5.5. Capillarity and Interfacial Tension.

5.6. The Modified Pressure and Free-Surface Flows.

5.7. Steady Unidirectional Circular Streamline Flows.

5.8. Fluid Shear Stresses and the Viscosity of Newtonian Fluids.

5.9. Slip Flow.

5.10. Field-Flow Fractionation.

5.11. Nonsteady Unidirectional Flows: Stokes' First Problem.

5.12. Low Reynolds Number Flows.

5.13. Ideal Fluids, Potential Flows, and Stream Functions.

5.14. The Bernoulli Equation.

5.15. Steady Viscous Momentum Boundary Layers.

5.16. Turbulent Flows.

5.17. Summary.

Exercises.

References.

Bibliography.

6 Diffusive Mass Transport.

6.1. Introduction.

6.2. Thermodynamics of Diffusion.

6.3. Fick’s First Law and General Diffusive Transport.

6.4. The Diffusion Coefficient.

6.5. Steady-State Diffusion Problems with No Overall Diffusive Mass Transfer.

6.6. Steady-State Mass Balances Over Differential Elements.

6.7. Fick’s Second Law and Nonsteady-State Diffusion.

6.8. Effective Diffusion Coefficients in Porous Media.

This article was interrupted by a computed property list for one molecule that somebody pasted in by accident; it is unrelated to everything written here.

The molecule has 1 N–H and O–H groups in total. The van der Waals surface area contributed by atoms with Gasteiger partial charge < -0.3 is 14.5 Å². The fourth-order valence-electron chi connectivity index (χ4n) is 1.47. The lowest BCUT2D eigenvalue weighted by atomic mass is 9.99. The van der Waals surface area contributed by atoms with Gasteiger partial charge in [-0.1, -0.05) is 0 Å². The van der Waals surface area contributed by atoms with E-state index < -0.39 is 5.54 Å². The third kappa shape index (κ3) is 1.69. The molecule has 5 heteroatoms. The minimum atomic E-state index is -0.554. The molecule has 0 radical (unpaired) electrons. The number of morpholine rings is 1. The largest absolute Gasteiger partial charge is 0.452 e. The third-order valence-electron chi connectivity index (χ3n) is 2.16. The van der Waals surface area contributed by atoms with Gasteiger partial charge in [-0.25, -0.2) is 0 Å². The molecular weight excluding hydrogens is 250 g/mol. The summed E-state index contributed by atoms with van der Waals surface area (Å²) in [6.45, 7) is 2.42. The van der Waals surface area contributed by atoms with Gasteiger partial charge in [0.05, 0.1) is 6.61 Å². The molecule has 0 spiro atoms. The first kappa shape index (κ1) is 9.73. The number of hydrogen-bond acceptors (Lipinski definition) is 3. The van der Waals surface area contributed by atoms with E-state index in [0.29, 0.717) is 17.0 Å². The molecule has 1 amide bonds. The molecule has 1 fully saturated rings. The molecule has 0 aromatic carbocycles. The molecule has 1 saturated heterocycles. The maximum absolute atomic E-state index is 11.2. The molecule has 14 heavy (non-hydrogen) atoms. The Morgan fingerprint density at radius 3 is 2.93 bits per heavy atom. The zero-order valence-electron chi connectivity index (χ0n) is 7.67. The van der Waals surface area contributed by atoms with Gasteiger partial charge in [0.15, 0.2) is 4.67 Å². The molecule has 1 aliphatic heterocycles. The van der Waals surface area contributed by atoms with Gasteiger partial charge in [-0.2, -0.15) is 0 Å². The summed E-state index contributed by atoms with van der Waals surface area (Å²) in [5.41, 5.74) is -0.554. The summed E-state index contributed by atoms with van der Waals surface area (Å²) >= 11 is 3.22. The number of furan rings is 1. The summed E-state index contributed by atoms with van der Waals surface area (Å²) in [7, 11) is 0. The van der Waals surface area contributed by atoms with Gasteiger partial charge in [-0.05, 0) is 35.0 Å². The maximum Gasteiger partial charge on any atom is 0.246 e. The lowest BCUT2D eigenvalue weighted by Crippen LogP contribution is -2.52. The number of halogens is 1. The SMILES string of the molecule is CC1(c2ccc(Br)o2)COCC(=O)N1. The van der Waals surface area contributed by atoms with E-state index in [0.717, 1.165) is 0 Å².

6.9. Hindered Diffusion.

6.10. When Chemicals Diffuse Against a Concentration Gradient.

6.11. Summary.

Exercises.

References.

Bibliography.

7 Convective Diffusion, Dispersion, and Mass Transfer.

7.1. Introduction and Simple Example of Convective Diffusion.

7.2. The Convective-Diffusion Equation.

7.3. Mass Transport in Steady Laminar Flow in a Cylindrical Tube.

7.4. Taylor-Aris Dispersion.

7.5. Turbulent Dispersion: The Lagrangian Approach.

7.6. Turbulent Dispersion: The Eulerian Approach.

7.7. Mass Transfer in Laminar Flow Along Reacting or Dissolving Solid Surfaces.

7.8. Mass-Transfer Coefficients, Models, and Correlations for Laminar and Turbulent Flows.

7.9. Interphase Mass Transport and Resistance Models.

7.10. Summary.

Exercises.

References.

8 Filtration and Mass Transport in Porous Media.

8.1. Introduction.